“Bud’s Café Redux,” an original production from Chicago-based Time of Your Life Players, explores the importance of end of life planning through situational comedy and song.
The light-hearted production focuses on Bud, a broke café owner, who receives a troubling phone call from his attorney. He learns his beloved family-owned business is sitting on rented property leased by his late father; he must buy the building or lose everything.
Bud and his still-healthy elderly mother devise an outrageous plan: fake her death so Bud will have immediate access to his substantial inheritance and keep the café.
“This show is about faking a death and the repercussions, and that leads right into end of life and planning for it. You really never know when someone will die,” said Avrum Krause, a director and actor with TOYLP. “You never know what will happen, just like how Bud learns his café was never his.”
TOYLP, a nonprofit founded in 2004, is Chicago’s only theatre company composed entirely of seniors. Most actors and musicians are 60 or older.
“Our mission is to entertain and educate from a senior perspective,” he added. “The subtext of every play we’ve done is the idea that age is no barrier and that seniors can live their life to the fullest.”
The importance of end of life preparation
Health care ethicist Darren Henson said he believes “Bud’s Café Redux” offers a “creative and light-hearted way” to initiate discussion about advance care planning and death.
“Most people do not think about what they want to do when medical technologies and aggressive interventions fail, and among those who have, fewer have documented their preferences or shared them with loved ones,” Henson said. “When preferences for medical interventions are unknown, medical professionals nearly always presume a duty to deploy aggressive and invasive therapies.”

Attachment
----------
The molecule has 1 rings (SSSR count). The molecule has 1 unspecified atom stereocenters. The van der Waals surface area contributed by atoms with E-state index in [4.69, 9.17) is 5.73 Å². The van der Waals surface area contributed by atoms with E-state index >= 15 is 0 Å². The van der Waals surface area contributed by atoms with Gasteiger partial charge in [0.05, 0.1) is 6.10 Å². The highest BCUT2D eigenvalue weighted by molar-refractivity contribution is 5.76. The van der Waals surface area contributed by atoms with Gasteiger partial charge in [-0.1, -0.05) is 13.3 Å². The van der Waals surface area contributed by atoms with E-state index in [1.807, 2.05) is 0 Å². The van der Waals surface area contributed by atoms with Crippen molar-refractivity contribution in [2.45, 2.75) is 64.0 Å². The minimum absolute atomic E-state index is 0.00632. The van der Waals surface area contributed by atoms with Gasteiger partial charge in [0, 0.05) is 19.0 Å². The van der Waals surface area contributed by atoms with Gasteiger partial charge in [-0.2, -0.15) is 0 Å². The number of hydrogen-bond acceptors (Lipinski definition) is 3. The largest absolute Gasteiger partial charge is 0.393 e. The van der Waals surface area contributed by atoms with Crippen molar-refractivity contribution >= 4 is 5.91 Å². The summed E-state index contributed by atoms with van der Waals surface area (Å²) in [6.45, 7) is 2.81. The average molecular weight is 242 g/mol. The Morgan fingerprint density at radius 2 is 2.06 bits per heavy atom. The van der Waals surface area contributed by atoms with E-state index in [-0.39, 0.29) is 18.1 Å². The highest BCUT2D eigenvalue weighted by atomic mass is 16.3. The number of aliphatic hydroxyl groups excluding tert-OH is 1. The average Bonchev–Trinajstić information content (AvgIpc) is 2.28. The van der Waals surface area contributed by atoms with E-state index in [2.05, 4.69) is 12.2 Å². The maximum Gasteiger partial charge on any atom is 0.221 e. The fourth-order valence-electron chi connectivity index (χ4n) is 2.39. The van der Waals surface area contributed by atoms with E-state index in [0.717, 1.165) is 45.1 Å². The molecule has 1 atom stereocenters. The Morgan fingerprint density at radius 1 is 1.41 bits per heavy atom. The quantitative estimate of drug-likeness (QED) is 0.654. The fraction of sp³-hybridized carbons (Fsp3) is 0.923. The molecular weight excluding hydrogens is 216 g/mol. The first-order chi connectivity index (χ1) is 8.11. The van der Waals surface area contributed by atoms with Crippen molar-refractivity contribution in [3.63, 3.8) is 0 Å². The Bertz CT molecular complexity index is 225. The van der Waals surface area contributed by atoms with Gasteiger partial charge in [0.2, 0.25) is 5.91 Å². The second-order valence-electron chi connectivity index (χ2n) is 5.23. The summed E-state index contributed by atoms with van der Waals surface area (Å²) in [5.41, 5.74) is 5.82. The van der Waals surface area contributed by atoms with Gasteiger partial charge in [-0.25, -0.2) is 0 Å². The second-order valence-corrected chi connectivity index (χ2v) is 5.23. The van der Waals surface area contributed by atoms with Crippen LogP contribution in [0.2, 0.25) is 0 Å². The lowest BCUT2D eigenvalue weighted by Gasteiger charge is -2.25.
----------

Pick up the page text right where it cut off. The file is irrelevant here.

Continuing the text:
An advance health care directive may take the form of a living will, power of attorney or the Five Wishes collection. The overall purpose of such forms is to ensure one’s end of life wishes are carried through in case of illness or incapacity.
“Advance directives give both the health care practitioners and surrogate decision-makers a certain confidence, if not peace of mind, when making treatment decisions for patients who are unable to make decisions for themselves,” he added.
Life Matters Media will be joined by Henson and members of the Chicago End-of-Life Care Coalition after each performance for a post-show presentation on the many facets of end of life planning. LMM Co-Founders Randi Belisomo and Dr. Mary F. Mulcahy will answer audience questions and provide them with tools to document their own end of life care wishes.
“This is such an exciting partnership for Life Matters Media,” said Belisomo. “It’s a chance for us to connect with new audiences- theater goers- in a relaxed setting of community theater. There are so many instances that can springboard into these dialogues, and “Bud’s Cafe Redux” offers an entertaining forum for what we hope will lead to educational, enriching conversation this fall.”
Tickets and showtimes are available here